The science of Palaeoanthropology is an ever-changing field with advances in technology and the discovery of fresh evidence allowing interpretational change.
The evolution in our understanding of the lifestyle of Homo neanderthalensis is one case in point. In the late 19th century, the impression of this hominin was indelibly cemented into the minds of scientists and the general public by the interpretation of the La Chapelle aux Saints skeleton.
Found in 1908, the old man of La Chapelle was found with extensive osteoarthritis and an edentulous jaw. These pathologies were interpreted as key characteristics of the hominin species Homo neanderthalensis and so in 1911, Marcellin Boule sketched a reconstruction of the hominin that would prove hard to ignore or forget. It was until the end of the 20th century that scientists re-assessed their impression of this hominin.
The process of humanising this species came with a re-examination of the La Chapelle material and new hominin discoveries throughout the 20th century. The dawn of archaeogenetic research finally showed that we shared a common ancestor with Homo neanderthalensis in the Middle Pleistocene.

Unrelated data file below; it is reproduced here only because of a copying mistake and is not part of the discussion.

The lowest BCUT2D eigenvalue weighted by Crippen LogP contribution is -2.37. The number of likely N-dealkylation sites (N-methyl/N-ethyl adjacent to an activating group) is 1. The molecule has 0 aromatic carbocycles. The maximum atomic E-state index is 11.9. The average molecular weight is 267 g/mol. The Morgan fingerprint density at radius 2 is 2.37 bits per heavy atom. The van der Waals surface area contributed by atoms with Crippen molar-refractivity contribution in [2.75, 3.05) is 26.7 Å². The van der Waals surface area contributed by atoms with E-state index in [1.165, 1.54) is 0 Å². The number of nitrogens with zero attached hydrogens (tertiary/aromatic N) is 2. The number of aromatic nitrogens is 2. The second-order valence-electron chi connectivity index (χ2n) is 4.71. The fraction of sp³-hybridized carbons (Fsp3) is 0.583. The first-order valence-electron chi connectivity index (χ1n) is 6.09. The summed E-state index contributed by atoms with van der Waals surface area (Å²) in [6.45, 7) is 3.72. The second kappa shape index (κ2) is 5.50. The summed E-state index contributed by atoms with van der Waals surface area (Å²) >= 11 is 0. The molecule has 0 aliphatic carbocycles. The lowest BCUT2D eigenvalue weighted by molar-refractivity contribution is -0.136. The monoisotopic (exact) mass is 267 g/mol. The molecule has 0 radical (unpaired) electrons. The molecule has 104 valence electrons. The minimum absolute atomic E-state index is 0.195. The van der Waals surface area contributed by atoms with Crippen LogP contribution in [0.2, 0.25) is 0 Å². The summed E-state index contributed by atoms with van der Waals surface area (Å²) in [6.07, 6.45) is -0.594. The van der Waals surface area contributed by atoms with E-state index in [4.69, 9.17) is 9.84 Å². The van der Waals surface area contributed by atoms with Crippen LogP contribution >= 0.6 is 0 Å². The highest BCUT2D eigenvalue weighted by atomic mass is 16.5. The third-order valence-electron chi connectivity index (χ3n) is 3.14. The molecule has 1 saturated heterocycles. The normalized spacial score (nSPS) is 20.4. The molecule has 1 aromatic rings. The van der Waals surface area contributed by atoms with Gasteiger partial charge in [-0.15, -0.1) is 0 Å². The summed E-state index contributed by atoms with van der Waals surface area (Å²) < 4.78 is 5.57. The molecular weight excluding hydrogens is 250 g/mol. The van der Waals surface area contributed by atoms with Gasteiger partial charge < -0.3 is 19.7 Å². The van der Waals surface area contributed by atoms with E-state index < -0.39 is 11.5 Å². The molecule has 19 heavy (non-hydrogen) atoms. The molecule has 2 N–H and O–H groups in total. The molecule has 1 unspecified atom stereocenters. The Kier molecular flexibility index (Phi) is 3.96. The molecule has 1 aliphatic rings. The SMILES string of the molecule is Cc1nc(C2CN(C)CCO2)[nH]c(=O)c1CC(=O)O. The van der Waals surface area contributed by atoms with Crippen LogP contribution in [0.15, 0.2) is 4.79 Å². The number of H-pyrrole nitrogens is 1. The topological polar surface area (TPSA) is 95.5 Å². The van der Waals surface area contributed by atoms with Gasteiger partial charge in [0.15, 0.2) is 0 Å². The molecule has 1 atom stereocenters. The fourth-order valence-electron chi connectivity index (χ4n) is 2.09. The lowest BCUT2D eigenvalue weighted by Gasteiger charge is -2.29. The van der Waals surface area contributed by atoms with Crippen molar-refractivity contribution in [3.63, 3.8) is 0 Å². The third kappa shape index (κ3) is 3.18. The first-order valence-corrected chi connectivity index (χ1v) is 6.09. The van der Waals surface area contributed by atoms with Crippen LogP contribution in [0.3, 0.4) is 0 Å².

Today we now know that at least in the Levant, Homo neanderthalensis and Homo sapiens interbred, which has raised further questions about how prevalent this interbreeding phases were. Many palaeoanthropologists no longer use “Homo neanderthalensis” in their academic papers, partially due to the ridiculous length of the name, but also because the hominin exhibits insignificant differences to us. Today you will only see “Neandertal” for the most part.
The scientific community has finally developed a new-found respect for our human cousin, but there is a lot we simply do not know about Homo neanderthalensis. A lot of the individual skeletons that represent the species have some degree of trauma. We know this hominin lived in challenging conditions, but if we were to glimpse the entirety of the Homo neanderthalensis fossil record, would what we see now be representative of the entire species?
Simon Underdown of Oxford Brookes University thinks not. In December of 2016, the Society for the study of Human Biology conference was hosted at the University of Aarhus, Denmark and Simon had an opportunity to lay out his thoughts on the subject.
Charles T.G. Clarke – Science Tutor on geology, palaeoanthropology, natural history and archaeology at City Lit